Whatever the cutoff point, I just want to know the reason. If “clearing the area” (the definition of which obviously needs to be better explained, too) is important to planet formation, I’d like to know why. Why is spherical shape important? Heck, why is orbit important (although that should be obvious)? What do these constraints tell us about the objects that we a studying that make it important that are or aren’t included in a given group.

  29. If it has its own moons, how can it not be a planet?

    Do we stop calling them “elements” just because we’re getting to many for middle schoolers to comfortably memorize?

    I like the way ScottG and gopher65 want categories of planets.

    The solar system has too many planets to memorize all their names: that’s actually cool.

  30. Jose

    @The Ridger
    There are only 4 elements. Fire, Water, Earth, and Dr. Franks Pain Relief Spray.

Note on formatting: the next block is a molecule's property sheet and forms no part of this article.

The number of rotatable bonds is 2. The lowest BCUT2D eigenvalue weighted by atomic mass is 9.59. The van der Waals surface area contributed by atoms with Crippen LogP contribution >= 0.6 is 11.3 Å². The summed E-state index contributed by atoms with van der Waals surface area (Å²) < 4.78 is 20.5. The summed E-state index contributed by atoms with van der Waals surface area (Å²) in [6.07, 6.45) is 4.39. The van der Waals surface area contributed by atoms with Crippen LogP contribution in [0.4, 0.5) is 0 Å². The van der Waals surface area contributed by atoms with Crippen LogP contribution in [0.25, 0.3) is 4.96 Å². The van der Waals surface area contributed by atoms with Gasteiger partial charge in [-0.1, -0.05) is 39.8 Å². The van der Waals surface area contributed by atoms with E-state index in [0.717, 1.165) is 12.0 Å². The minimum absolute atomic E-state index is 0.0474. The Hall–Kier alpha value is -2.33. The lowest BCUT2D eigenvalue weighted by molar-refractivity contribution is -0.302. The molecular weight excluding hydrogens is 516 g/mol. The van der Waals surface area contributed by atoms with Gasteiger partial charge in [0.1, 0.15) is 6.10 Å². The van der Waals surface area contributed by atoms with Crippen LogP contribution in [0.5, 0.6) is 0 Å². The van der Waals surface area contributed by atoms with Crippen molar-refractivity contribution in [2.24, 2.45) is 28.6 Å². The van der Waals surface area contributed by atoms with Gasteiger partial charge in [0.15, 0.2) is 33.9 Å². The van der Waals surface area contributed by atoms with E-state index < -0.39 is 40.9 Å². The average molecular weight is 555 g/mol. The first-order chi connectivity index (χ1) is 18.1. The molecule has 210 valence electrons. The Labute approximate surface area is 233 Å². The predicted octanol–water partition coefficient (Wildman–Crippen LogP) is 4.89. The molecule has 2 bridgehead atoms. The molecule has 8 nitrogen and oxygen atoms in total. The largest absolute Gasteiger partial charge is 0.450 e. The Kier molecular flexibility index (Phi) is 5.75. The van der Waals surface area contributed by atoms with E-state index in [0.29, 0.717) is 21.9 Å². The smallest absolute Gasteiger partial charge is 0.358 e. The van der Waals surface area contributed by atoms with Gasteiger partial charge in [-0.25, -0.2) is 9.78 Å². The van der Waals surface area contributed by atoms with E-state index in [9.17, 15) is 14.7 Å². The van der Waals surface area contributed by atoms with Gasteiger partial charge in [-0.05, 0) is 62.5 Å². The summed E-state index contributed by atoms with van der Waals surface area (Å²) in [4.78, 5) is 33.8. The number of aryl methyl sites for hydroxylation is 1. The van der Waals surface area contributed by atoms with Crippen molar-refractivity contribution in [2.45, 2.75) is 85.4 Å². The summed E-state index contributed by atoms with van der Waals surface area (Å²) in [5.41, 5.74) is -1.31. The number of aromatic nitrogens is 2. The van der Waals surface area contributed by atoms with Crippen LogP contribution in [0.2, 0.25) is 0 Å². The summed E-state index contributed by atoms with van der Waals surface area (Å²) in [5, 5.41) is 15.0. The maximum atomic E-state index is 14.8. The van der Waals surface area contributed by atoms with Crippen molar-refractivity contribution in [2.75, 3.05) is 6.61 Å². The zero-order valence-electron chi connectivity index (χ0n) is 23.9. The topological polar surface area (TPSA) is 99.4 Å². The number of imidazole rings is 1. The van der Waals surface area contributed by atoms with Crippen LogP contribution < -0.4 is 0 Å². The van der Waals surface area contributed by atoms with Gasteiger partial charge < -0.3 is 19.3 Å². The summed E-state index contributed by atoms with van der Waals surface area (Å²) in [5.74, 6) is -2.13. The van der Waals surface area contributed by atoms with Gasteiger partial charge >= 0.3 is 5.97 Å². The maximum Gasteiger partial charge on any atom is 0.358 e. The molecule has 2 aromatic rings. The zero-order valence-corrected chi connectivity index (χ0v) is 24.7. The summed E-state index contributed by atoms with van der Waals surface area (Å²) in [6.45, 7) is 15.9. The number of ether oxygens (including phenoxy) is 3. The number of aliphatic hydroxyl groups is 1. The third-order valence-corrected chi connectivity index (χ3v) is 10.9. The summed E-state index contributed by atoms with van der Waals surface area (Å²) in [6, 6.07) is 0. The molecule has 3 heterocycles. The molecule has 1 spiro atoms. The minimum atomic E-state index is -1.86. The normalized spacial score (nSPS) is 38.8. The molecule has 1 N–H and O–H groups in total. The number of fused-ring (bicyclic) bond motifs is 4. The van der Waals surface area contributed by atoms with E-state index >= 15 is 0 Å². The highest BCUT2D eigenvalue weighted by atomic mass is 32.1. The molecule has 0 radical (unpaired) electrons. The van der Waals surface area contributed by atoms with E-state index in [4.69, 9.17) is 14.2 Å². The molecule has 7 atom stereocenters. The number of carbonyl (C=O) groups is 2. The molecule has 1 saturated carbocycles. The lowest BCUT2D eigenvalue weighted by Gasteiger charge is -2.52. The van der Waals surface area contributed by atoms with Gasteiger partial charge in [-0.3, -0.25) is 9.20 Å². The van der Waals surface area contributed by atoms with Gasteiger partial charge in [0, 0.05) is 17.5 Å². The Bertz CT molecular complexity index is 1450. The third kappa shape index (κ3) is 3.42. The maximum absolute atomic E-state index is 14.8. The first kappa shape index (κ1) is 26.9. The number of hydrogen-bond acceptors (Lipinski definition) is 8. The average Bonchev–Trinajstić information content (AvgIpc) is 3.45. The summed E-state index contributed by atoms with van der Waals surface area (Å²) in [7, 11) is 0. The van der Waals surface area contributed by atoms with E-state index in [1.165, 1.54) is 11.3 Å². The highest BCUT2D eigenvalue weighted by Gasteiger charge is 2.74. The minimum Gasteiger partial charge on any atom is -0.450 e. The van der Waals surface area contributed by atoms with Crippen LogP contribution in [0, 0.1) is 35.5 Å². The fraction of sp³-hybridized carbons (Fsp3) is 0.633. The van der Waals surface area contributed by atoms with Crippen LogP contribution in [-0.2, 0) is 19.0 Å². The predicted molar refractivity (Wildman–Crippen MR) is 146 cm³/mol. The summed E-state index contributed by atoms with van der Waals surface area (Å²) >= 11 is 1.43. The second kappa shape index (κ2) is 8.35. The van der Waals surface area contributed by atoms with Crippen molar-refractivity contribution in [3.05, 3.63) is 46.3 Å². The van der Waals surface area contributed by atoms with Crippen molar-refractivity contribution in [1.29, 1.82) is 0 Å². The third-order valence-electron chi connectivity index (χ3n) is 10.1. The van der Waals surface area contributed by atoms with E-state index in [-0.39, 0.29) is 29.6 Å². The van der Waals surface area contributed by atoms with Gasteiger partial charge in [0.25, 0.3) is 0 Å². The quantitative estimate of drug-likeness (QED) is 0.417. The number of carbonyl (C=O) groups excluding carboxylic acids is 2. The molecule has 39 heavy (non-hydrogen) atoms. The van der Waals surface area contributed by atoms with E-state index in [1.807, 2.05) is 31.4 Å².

31. StevoR

    BA :

    “The difference between the comet Itokawa and even a smallish asteroid is really rather shocking.”

    Surprised you haven’t corrected that yet! Itokawa is an asteroid. 😉

    Plus I thought there were some really small astereoids up to the point where they merged into meteoroids?

    Pluto is indeed a planet. I don’t see that a dwarf planet is any less a planet than a dwarf star is less of a star – 90 % ofd stars incl. our sun as dwraf stars -are they somehow not to be counted “proper” stars – I think not! 😉

    Additionally, just as there are more smaller stars than larger ones it makes sense that there are more smaller planets than large ones.